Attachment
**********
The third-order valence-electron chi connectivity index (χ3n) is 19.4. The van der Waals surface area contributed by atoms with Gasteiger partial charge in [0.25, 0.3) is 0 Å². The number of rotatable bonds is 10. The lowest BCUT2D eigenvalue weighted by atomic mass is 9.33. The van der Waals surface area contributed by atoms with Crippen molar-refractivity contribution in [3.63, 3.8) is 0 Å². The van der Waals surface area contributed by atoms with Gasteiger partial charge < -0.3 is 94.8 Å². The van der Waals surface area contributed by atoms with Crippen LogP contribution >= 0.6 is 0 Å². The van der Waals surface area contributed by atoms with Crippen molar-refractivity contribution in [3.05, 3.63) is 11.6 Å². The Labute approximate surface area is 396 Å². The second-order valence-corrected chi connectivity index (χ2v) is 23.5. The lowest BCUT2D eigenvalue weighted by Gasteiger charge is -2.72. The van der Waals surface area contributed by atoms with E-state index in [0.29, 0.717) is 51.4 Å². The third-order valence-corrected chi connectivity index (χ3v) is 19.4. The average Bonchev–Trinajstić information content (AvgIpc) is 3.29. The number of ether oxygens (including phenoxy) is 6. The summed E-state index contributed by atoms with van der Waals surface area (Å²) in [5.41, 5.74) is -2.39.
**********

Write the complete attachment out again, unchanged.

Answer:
The third-order valence-electron chi connectivity index (χ3n) is 19.4. The van der Waals surface area contributed by atoms with Gasteiger partial charge in [0.25, 0.3) is 0 Å². The number of rotatable bonds is 10. The lowest BCUT2D eigenvalue weighted by atomic mass is 9.33. The van der Waals surface area contributed by atoms with Crippen molar-refractivity contribution in [3.63, 3.8) is 0 Å². The van der Waals surface area contributed by atoms with Gasteiger partial charge < -0.3 is 94.8 Å². The van der Waals surface area contributed by atoms with Crippen LogP contribution >= 0.6 is 0 Å². The van der Waals surface area contributed by atoms with Crippen molar-refractivity contribution in [3.05, 3.63) is 11.6 Å². The Labute approximate surface area is 396 Å². The second-order valence-corrected chi connectivity index (χ2v) is 23.5. The lowest BCUT2D eigenvalue weighted by Gasteiger charge is -2.72. The van der Waals surface area contributed by atoms with E-state index in [0.29, 0.717) is 51.4 Å². The third-order valence-corrected chi connectivity index (χ3v) is 19.4. The average Bonchev–Trinajstić information content (AvgIpc) is 3.29. The number of ether oxygens (including phenoxy) is 6. The summed E-state index contributed by atoms with van der Waals surface area (Å²) in [5.41, 5.74) is -2.39.